Presbyterians and religious radicalism (Radical religious groups (Baptist-…
Presbyterians and religious radicalism
Charles' policies towards Scotland
Charles I became king of England and also Scotland but didn't visit until 1633. During his visit Charles announced intention to replace Scottish Prayer Book, regarded as threat prepared to resist Charles' policy
The Scottish Rebellion
On 23 July, Laudian Prayer Book read for the first time in Scotland Rebellion. The aim of the Scots was to show Charles he should withdraw it.
In 1638, 300,000 Scots signed the National Covenant in protest against Charles' actions. Charles was determined to crush growing movement but this merely escalated the revolt
The Scottish Rebellion weakened Charles' authority over church and state and was a key factor leading to outbreak of civil war in 1642.
During and after the civil war, religious divisions multiplied, with the creation of a number of radical religious groups.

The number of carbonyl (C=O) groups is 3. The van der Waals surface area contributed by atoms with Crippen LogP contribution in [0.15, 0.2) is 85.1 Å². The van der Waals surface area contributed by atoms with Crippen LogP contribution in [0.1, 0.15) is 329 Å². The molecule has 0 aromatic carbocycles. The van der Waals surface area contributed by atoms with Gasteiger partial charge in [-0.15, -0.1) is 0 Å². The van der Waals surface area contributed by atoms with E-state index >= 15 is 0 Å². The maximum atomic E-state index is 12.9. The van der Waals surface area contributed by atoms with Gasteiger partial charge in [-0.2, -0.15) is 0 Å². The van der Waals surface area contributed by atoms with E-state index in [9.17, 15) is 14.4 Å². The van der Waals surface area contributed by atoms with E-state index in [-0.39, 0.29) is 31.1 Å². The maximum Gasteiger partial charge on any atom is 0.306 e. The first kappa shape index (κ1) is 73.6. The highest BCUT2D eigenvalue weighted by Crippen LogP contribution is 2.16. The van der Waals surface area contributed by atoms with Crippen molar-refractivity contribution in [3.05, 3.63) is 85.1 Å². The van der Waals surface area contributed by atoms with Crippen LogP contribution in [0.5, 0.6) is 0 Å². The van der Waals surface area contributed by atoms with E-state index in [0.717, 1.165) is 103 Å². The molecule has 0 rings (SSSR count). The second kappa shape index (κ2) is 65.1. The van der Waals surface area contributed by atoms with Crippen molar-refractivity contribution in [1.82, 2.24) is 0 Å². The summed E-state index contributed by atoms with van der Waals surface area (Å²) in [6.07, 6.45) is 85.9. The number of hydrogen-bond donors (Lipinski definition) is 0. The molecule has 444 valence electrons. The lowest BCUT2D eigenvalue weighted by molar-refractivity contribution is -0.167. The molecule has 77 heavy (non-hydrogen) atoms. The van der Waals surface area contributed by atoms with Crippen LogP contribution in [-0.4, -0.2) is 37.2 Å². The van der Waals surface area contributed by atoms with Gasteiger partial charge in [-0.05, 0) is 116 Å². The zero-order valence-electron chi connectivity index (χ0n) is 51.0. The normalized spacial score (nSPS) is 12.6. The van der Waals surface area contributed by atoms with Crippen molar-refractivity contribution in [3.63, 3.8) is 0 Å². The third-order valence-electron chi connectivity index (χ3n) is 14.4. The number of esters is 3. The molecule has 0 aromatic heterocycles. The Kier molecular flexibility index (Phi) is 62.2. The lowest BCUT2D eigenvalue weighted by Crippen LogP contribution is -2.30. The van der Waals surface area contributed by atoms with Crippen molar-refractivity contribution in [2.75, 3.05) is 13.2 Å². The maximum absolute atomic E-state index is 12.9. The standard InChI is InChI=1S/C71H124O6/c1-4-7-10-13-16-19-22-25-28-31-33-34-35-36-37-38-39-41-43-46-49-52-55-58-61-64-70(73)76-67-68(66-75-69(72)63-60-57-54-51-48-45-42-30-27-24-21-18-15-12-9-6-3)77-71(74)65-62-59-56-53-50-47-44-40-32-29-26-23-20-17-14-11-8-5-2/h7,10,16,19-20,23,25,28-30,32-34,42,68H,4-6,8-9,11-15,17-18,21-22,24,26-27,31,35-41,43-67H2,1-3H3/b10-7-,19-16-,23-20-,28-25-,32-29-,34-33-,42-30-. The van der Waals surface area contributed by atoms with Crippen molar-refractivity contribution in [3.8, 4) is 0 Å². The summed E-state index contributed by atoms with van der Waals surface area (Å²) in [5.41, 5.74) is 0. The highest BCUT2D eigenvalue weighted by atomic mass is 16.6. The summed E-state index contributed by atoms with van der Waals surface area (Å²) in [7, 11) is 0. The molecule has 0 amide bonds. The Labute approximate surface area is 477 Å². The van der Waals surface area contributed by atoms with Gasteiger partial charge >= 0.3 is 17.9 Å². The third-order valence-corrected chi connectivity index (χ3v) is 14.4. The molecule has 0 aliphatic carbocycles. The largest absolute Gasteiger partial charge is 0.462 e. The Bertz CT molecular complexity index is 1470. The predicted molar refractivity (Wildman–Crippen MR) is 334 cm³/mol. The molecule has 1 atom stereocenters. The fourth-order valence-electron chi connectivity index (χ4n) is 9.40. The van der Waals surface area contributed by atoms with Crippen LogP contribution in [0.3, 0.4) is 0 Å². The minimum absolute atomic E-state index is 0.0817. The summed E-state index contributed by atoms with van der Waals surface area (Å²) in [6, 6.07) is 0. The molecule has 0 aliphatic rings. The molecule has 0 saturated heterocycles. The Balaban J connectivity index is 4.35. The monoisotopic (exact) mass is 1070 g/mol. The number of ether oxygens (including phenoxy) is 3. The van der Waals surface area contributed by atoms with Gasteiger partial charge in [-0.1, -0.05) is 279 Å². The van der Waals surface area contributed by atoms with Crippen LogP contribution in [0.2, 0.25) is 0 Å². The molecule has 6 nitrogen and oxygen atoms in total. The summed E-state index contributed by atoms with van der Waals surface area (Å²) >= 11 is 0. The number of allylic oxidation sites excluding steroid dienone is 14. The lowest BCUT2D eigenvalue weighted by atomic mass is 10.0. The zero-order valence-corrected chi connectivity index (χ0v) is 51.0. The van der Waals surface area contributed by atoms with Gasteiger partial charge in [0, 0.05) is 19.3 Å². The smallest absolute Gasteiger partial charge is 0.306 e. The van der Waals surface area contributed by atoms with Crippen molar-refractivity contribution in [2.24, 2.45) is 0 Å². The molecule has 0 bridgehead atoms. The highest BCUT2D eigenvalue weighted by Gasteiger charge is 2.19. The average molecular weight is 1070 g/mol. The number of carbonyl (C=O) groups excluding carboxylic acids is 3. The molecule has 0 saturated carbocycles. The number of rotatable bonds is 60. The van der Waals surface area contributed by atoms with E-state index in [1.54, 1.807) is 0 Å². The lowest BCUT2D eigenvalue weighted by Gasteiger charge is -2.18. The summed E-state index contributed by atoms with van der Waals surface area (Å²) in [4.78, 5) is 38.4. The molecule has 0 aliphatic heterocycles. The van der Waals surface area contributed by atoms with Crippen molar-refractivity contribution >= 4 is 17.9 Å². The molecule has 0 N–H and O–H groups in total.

Radical religious groups
Baptist- believed in adult, rather than infant, baptism. They separated from the Church of England and preached that only those 'born again' through adult baptism
Ranters- Included number of radical writers. Not an organised group but they rejected all forms of organised religion, rejected concept of sin
Millenarians-Believed that Jesus would soon return to earth and reign for1,000 years.
Muggletonains- Followers Lodowicke Muggleton and John Reeve who, after the execution of Charles I, claimed that the end of the world was imminent
Fifth Monarchists- Radical millenarians who, by 1650, had formed into a political grouping under Major-General Thomas Harrison.
Significant form of religious radicalism that developed in the 1650s Quakerism was significant for two reasons:
Late 1650s the Quaker moment had grown to about 50,000 members.
Before 1660 the Quaker movement was willing to take direct political action. Commitment to political action included a willingnes to use violence to achieve their aims
Development of Quakerism linked to the New Model Army in that many Quakers had served in the army.
Political order down following Cromwell's death, Quaker numbers increased and their chief patron, the New Model Army General Lambert, more influentiual
Restoration of the monarchy seen by political elite as a way of reimposing order and removing the threat of military dictatorship under Lambert, based on Quaker support.